The boxer, Mohammed Ali, once said: “A person who behaves at 50 years old, exactly as he did at 20, would have lost 30 years of his life!” He was trying to illustrate that we have to change to progress our lives, both physically and mentally. But how we deal with change is probably what your question refers to: whether we tend to accept it naturally, or resist it. Hence there are basically two kinds of change: the voluntary change that operates internally, and controls our choices, and the involuntary one that is external to us, affecting our action and lifestyle eventually, regardless of our resistance to it.
Voluntary changes tend to be subtle, and are often accepted because they reflect the choices we make. They are seldom dramatic, because we value security in life, being predictable in our actions, and feeling safe in our choices. Where we have the power to change, it will be gradual according to the benefits we perceive we will get from it, and the extent to which we believe our lives will alter because of it. We tend to feel more in charge of such changes which we can control to suit ourselves.
Involuntary changes are quite different. They are the ones that happen whether we like it or not, like the development of technology etc. If we do not feel comfortable with such changes we will resist them as much as possible, but as those changes tend to be inevitable, we have to accept them in the end, even if we only accept certain aspects of them. In the meantime we will find fault with the change, noticing only the perceived negatives to justify our resistance to it, until it’s success elsewhere through social acceptance makes us look foolish and we gradually acquiesce.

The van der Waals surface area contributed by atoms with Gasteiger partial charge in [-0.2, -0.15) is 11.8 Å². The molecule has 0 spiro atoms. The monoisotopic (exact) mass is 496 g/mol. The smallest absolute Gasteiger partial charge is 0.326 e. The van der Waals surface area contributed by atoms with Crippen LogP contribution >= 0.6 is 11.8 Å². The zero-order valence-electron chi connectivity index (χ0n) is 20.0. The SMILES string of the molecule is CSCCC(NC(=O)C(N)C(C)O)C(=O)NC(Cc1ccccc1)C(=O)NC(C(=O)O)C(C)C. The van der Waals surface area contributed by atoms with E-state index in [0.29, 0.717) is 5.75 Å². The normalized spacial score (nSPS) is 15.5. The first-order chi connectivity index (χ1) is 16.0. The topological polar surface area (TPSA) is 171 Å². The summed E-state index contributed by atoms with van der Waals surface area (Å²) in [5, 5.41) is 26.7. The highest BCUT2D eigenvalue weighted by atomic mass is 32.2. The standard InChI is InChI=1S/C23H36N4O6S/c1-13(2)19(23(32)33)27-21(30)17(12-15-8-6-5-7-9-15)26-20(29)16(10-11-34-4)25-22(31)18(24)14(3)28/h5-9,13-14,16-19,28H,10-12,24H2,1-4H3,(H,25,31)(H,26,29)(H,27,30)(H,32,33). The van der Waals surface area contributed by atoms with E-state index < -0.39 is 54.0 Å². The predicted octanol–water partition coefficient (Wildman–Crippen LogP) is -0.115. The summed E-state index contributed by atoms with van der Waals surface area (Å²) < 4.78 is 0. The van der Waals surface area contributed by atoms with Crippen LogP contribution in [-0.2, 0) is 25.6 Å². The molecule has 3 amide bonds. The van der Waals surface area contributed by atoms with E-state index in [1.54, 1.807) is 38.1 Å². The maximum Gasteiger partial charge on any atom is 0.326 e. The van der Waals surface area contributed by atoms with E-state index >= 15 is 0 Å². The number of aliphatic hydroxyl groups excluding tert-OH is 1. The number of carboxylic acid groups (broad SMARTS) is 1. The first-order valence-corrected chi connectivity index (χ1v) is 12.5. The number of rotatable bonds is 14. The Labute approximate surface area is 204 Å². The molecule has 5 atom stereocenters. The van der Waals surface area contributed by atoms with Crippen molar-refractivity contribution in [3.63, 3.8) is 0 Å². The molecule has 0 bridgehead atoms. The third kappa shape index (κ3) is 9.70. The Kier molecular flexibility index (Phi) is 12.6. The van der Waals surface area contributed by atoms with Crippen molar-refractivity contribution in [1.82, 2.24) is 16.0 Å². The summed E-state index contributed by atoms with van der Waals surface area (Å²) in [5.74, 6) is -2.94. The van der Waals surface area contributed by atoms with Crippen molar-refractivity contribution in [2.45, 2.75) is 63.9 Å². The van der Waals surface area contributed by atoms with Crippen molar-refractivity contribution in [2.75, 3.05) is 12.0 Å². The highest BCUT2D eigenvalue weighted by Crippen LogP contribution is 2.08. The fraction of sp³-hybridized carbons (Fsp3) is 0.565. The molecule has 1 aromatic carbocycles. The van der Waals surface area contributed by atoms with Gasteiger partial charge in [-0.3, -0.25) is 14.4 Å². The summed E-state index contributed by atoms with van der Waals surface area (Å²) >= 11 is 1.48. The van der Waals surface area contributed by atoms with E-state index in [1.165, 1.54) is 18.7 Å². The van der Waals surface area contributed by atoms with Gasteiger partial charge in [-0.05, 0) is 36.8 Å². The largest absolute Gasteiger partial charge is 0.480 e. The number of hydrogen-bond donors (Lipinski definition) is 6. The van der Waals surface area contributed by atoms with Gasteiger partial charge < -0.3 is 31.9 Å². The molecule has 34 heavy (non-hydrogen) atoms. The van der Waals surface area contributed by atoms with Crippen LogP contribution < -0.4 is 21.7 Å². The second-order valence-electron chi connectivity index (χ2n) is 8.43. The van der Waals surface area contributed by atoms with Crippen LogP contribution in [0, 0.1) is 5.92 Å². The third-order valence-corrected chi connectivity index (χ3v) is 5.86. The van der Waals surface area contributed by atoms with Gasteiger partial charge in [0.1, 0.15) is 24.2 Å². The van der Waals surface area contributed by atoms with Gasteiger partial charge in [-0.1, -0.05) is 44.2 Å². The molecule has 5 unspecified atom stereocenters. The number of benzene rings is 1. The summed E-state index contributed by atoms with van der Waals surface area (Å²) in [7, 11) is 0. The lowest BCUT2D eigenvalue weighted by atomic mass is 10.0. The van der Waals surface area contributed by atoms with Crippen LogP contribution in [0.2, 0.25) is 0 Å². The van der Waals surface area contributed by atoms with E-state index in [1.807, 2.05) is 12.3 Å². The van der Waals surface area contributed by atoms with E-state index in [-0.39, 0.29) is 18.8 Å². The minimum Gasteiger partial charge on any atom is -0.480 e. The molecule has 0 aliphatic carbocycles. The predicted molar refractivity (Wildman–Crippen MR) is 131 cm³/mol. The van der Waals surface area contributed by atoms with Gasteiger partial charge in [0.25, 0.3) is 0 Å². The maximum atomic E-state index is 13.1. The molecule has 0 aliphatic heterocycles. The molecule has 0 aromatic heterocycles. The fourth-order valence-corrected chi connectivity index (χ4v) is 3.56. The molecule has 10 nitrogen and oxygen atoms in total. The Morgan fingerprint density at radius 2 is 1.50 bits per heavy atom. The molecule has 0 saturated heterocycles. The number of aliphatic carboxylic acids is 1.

We are all capable of change, if we really want it. But it won’t come without great effort because change is the thing we fear most. We genuinely believe we lose the old us, like favourite suits we have grown accustomed to, or lose the old ways of doing things, which make us feel comfortable. But, fear of losing our old selves is groundless. Only thoughts and actions change, not people (personalities tend to be permanent), and each of us has power over what we think and do. We do change, yes, but only in small, imperceptible shifts which then amount to a whole new experience when viewed over a longer period of time – rather like still frames on a film which become animated when they are run together.
Altogether, we naturally change over time, but as we get older, we tend to become more conservative, afraid of any change that we think might make us feel insecure and anxious, which then makes us appear rigid and set in our ways. However, the bottom line is that we will always change, no matter the innovation, the personal readiness depending mainly on the perceived cost or benefit involved.